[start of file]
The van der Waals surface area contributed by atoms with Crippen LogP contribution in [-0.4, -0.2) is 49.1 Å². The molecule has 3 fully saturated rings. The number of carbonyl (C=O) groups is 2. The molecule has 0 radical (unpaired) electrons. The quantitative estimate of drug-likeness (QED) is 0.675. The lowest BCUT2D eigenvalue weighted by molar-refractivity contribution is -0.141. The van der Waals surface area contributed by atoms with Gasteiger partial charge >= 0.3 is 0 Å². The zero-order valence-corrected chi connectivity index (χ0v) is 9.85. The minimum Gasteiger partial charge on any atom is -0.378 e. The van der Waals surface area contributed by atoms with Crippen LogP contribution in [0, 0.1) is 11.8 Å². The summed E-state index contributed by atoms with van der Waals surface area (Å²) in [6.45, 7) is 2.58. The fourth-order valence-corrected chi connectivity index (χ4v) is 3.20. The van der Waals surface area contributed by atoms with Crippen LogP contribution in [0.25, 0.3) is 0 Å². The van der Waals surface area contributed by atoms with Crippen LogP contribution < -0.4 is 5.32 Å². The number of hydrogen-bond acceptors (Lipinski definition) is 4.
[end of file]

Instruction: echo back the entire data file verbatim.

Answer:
The van der Waals surface area contributed by atoms with Crippen LogP contribution in [-0.4, -0.2) is 49.1 Å². The molecule has 3 fully saturated rings. The number of carbonyl (C=O) groups is 2. The molecule has 0 radical (unpaired) electrons. The quantitative estimate of drug-likeness (QED) is 0.675. The lowest BCUT2D eigenvalue weighted by molar-refractivity contribution is -0.141. The van der Waals surface area contributed by atoms with Gasteiger partial charge >= 0.3 is 0 Å². The zero-order valence-corrected chi connectivity index (χ0v) is 9.85. The minimum Gasteiger partial charge on any atom is -0.378 e. The van der Waals surface area contributed by atoms with Crippen LogP contribution in [0, 0.1) is 11.8 Å². The summed E-state index contributed by atoms with van der Waals surface area (Å²) in [6.45, 7) is 2.58. The fourth-order valence-corrected chi connectivity index (χ4v) is 3.20. The van der Waals surface area contributed by atoms with Crippen LogP contribution in [0.25, 0.3) is 0 Å². The van der Waals surface area contributed by atoms with Crippen LogP contribution < -0.4 is 5.32 Å². The number of hydrogen-bond acceptors (Lipinski definition) is 4.